Hazing in American High Schools
ANT 101: Introduction to Cultural Anthropology
August 3, 2009
Hazing in American High Schools
Everyone has either seen someone being picked on, been picked on, or have been the one giving someone else a hard time while in high school. The horrible truth is the act of hazing is a very real concern within American high school culture. Hazing goes by many names including: initiation, freshman hunt, and the welcome wagon. The sad truth is the existence and evolution of these rituals in American high schools, can cause psychological and physical abuse to so many teens every year. Although hazing can be a terrible act, it is, ...view middle of the document...
” (Florida statute 1006.63)
The American high school culture is a society which is filled with many different subcultures. (Milner, 2004) These subcultures or social groups, commonly referred to as crowds or cliques, consist of the jocks, nerds, preps, and the popular kids to name a few. As a young adolescent enters into high school, they often look to belong to a certain clique or crowd, but often in order to gain a rite of passage to a high school subculture a new student must endure some sort of initiation or hazing. High school is a very vulnerable moment for a student because their need for belonging, making friends and finding approval in one’s peer group (www.stophazing.org). The new student is the victim of hazing rituals.
Another party involved in hazing are the hazers or the ones conducting the initiations. This group is often the leaders of the given social group. Often they look at initiations as a part of school spirit and tradition. (Nuwer, 2000) This act is thought to create a bond between the members and the newcomer. It is also way to instill respect between the newcomer and the upperclassmen. The hazers perceive the act as tradition more than anything else; because it is the same thing they had to endure as a newcomer years prior.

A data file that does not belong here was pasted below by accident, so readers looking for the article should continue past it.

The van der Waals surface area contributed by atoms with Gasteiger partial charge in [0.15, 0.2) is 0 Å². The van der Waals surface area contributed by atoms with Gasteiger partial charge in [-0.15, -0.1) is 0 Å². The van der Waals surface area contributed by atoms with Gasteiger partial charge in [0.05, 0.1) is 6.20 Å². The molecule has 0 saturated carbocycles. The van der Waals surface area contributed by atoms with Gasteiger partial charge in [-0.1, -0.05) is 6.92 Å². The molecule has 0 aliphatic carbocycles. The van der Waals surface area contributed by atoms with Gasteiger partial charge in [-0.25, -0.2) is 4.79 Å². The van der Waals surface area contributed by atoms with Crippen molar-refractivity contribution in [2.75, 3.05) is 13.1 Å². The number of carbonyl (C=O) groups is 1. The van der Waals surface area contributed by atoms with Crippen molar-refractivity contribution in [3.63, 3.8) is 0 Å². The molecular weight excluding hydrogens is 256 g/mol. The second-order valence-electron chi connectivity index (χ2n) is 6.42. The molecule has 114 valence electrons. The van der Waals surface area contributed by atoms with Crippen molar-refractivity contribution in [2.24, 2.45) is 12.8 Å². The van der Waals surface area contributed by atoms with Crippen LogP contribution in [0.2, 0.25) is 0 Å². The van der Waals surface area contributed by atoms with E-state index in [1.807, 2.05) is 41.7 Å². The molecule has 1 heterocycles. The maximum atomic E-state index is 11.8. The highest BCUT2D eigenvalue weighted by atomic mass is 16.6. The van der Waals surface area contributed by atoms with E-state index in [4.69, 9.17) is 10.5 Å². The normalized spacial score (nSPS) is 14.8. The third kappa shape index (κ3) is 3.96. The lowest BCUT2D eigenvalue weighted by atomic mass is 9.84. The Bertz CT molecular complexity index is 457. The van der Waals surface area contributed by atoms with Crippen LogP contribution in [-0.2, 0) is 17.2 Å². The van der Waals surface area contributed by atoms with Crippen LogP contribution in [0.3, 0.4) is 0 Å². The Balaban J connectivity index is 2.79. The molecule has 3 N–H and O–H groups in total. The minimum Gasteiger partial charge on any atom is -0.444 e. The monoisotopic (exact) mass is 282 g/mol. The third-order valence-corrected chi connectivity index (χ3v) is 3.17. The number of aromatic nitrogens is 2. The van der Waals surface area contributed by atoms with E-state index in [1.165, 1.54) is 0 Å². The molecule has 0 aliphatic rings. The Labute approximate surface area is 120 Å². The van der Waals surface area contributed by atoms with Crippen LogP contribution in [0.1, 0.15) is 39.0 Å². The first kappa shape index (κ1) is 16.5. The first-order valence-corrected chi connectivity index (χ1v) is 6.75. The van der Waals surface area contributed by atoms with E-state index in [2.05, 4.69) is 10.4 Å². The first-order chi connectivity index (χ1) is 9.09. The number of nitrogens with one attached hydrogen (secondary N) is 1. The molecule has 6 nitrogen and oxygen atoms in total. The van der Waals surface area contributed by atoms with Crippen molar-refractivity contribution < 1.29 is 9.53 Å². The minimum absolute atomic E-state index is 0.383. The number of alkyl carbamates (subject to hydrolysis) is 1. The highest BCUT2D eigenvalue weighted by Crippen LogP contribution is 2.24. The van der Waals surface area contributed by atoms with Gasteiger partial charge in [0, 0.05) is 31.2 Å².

The next party involved is the school. High schools believe in the importance of promoting school spirit and protecting school traditions. The administration and the supervisors of certain school organizations often promote mild forms of harassment to underclassmen, in order to stick with traditions. (Nuwer, 2000) Hazing rituals are commonly referred to as horse play and symbolic of younger students, “paying their dues”. Coaches of high school sports teams are sometimes seen as encouragers of hazing rituals. They look at the process as a team bonding ritual.
The act of hazing has been around for hundreds of years, the problem is hazing has evolved from scavenger hunts and public embarrassment to mental/physical violence and sometimes even death. One of the main contributors to the evolution of hazing has been the concept of it being tradition and each new hazer trying to leave their mark on tradition. (Nuwer, 2000) For many years the thought of hazing has been associated with college fraternities and sororities, but now it is looked at as just as serious as that which occurs among college students. (Fine, 1999) The reason for this is because of the mental damage done to children at such a young, vulnerable age. In Hank Nuwer’s book on high school hazing, he compares the emotions of a hazed student to a rape victim. Much like a rape victim, a hazed student will fail to report anything and act like nothing wrong has been done. The event will cause the victim to have a loss in self esteem and trust in anyone of their peers. (Nuwer, 2000)
Not all students are subjected to hazing. In a recent study conducted through Alfred University in New York it was found that forty-eight...